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Climate change could force 216 million people across six world regions to migrate within their countries by 2050, with sub-Saharan Africa accounting for 86 million, a World Bank report says.

Juergen Voegele
Juergen Voegele, Vice President of Sustainable Development at the World Bank

It said this on Monday, September 13, 2021 in a statement issued in Washington DC at the release of the Groundswell report on internal climate migration titled “Acting on Internal Migration Part 2”.

According to it, climate change is an increasingly potent driver of migration.

The report said that hotspots of internal climate migration could emerge as early as 2030 and continue to spread and intensify by 2050.

It, however, finds that immediate and concerted action to reduce global emissions and support green, inclusive and resilient development could reduce the scale of climate migration by as much as 80 per cent to 44 million people.

“Climate change is a powerful driver of internal migration because of its impacts on people’s livelihoods and loss of livability in highly exposed locations.

“By 2050, sub-Saharan Africa could see as many as 86 million internal climate migrants; East Asia and the Pacific, 49 million; South Asia, 40 million; North Africa, 19 million; Latin America, 17 million; and Eastern Europe and Central Asia, five million.”

It also said that the updated report includes projections and analysis for three regions: East Asia and the Pacific, North Africa, Eastern Europe and Central Asia.

It added that the report builds on the novel and pioneering modeling approach of the previous World Bank Groundswell report from 2018, which covered sub-Saharan Africa, South Asia and Latin America.

By deploying a scenario-based approach, the report explores potential future outcomes, which can help decision-makers plan ahead.

“The approach allows for the identification of internal climate in- and out-migration hotspots.

“Namely the areas from which people are expected to move due to increasing water scarcity, declining crop productivity, and sea-level rise, and urban and rural areas with better conditions to build new livelihoods.”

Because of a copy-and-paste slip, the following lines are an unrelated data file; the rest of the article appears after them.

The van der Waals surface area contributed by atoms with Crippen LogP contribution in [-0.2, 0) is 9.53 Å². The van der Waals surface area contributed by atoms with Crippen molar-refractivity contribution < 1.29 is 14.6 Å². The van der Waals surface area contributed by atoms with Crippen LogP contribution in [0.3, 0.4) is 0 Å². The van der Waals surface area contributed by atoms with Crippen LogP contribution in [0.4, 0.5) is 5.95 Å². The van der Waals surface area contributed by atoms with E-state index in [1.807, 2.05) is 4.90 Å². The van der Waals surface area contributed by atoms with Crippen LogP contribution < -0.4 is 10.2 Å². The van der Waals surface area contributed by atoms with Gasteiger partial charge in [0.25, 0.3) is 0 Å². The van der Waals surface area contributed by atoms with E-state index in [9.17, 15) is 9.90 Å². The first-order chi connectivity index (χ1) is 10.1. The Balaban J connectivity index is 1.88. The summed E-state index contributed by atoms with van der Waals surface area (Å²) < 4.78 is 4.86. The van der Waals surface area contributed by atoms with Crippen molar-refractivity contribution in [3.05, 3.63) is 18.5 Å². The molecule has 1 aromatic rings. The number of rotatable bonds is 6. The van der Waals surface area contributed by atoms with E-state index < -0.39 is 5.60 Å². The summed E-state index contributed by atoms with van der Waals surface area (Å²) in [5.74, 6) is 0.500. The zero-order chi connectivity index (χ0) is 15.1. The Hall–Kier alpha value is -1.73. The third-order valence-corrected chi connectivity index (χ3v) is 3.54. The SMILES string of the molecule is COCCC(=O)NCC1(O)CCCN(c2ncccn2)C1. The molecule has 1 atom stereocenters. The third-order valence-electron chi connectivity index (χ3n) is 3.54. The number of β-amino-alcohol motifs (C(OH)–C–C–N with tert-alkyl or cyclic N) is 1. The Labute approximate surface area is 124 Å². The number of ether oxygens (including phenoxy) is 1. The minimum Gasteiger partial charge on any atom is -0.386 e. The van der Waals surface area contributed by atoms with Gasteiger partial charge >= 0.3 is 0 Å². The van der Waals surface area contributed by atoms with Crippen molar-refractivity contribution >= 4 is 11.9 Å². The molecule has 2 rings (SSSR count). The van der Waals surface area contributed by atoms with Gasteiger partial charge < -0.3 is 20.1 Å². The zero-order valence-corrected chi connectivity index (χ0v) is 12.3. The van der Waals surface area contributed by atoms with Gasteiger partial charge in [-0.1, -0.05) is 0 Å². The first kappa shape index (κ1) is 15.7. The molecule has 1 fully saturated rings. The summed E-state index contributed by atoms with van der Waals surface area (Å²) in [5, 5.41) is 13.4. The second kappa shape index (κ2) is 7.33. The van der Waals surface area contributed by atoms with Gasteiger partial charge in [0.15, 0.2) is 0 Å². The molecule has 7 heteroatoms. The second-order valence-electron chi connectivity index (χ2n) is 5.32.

The report, however, provides a series of policy recommendations that can help slow the factors driving climate migration and prepare for expected migration flows.

They include reducing global emissions and making every effort to meet the temperature goals of the Paris Agreement, embedding internal climate migration in far-sighted green, resilient, and inclusive development planning.

Others are preparing for each phase of migration so that internal climate migration as an adaptation strategy could result in positive development outcomes.

It also recommended investing in a better understanding of the drivers of internal climate migration to inform well-targeted policies.

Juergen Voegele, Vice President of Sustainable Development at the World Bank, said that the Groundswell report was a stark reminder of the human toll of climate change, particularly on the world’s poorest who ironically, contribute the least to its causes.

“It also clearly lays out a path for countries to address some of the key factors that are causing climate-driven migration.

“All these issues are fundamentally connected which is why our support to countries is positioned to deliver on climate and development objectives together while building a more sustainable, safe and resilient future.”

The report added that early and far-sighted global, regional and national action was imperative to address the urgent challenges at the nexus of climate, migration and development and foster momentum toward inclusive, sustainable and resilient economic transitions for all.

By Folasade Akpan

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